58N57 & 57Q53 – These moderately non-dormant varieties offer strong resistance to aphids, stem nematodes, and root knot nematodes. They are a good fit in high-yield environments where 8-10 cuts are possible.
59N59 – This non-dormant variety delivers high yield in the Southwestern U.S. It has a good pest resistance package and a strong history of persistence in irrigated and dryland environments.
55Q27 - This broadly adapted high performance variety is a good fit for the West too. It brings muscle high yield in a high forage quality variety and is highly resistant to nematodes. 55Q27 performs particularly well in the Intermountain Northwest, where stem nematode pressure is high. 55Q27 scores a strong 34 on the DRI scale.
Alfalfa with Genuity® Roundup Ready® technology (US only)
For 2018, Pioneer offers multiple alfalfa varieties with Genuity® Roundup Ready® technology. These varieties enable the use of Roundup® herbicide as an additional option for weed control. University trial results show the effective weed control obtained with Roundup herbicide can add an average 1/2 ton of yield during the stand establishment year.
54VR10 – New for 2018, this new Roundup Ready® variety provides the next level of yield potential in the Pioneer line-up. This variety brings a top-notch disease resistance package including multi-race Aphanomyces resistance for greater establishment success.
55VR08 – This widely adapted Roundup Ready® variety brings excellent yield potential together with winterhardiness and an excellent disease package for establishment success. In addition, this variety features very good stem nematode resistance making it suited to areas with high stem nematode activity.
55VR05 - A Western-adapted, late fall dormant variety with good forage yield potential. High resistance to stem nematode makes this variety suitable for Western growing regions where stem nematodes are a perennial issue.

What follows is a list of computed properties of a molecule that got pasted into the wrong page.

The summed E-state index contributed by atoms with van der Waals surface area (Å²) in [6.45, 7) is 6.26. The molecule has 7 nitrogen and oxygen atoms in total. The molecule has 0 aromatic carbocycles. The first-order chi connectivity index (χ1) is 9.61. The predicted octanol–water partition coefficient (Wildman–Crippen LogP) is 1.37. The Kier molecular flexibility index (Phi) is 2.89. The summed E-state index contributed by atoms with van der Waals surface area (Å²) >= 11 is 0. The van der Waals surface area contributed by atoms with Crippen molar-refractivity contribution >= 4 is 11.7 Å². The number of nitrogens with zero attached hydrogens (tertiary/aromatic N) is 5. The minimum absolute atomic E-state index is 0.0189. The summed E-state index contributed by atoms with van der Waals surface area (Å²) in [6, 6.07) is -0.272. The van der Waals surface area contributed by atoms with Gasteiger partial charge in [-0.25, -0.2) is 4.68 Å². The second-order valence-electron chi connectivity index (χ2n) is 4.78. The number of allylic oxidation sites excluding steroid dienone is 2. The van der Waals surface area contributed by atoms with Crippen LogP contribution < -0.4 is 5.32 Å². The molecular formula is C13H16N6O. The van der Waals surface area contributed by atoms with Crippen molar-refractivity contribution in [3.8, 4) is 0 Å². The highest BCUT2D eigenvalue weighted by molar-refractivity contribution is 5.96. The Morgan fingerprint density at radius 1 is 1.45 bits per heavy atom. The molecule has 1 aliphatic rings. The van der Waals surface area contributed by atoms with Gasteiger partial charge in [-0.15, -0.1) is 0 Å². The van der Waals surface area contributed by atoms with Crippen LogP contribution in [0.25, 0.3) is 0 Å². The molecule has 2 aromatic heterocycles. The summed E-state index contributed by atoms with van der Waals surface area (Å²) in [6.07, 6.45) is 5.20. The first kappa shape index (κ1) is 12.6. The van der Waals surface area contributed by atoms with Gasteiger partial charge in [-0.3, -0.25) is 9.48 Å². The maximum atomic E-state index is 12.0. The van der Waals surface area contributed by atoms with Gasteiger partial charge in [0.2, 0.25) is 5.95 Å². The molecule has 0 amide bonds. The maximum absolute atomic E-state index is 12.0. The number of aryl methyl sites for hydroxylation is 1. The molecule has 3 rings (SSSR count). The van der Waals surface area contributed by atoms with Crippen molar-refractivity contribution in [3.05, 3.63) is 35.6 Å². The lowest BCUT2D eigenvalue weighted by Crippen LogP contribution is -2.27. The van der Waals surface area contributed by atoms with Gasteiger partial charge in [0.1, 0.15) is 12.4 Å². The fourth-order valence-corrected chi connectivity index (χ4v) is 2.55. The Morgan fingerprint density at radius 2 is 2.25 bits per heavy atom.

53VR03 - A Roundup Ready®, very winterhardy, early fall dormant (FD3) variety adapted to Northern states. This variety is available in Wyoming, Montana, the Dakotas, and Minnesota where a FD3 variety is desired. It has a solid disease resistance package, including Phytophthora resistance.
Alfalfa with HarvXtra® technology (US and Eastern Canada only)
54HVX41 & 54HVX42 – These two widely adapted Roundup Ready® varieties offer the latest technology for improved forage quality in alfalfa. By dramatically reducing lignin production in the plant, these varieties offer high fiber digestibility, giving growers greater flexibility around harvest and the potential for harvesting high quality forage at every cut. Both have a solid disease package and excellent winterhardiness.
Help With Decisions
Contact your local Pioneer sales professional for additional help on deciding what products best fit your growing conditions. Pioneer provides a wide array of choices to fit individual circumstances. "Many competitors offer limited options or a one-size-fits-all alfalfa variety," Wiersma points out. "Pioneer offers specific varieties for each growing environment. The varieties highlighted here are the core of the Pioneer alfalfa lineup."
The key is to know your soils and main pests, then manage your alfalfa operation accordingly, he says. Visit pioneer.com to learn more about Pioneer alfalfa varieties or contact your local Pioneer sales professional.
Dan Wiersma is a DuPont Pioneer alfalfa specialist in Johnston, Iowa. His alfalfa and forage management career spans more than three decades, spending most of his time in Wisconsin with Pioneer and the University of Wisconsin-Madison. Wiersma currently manages the alfalfa business for Pioneer.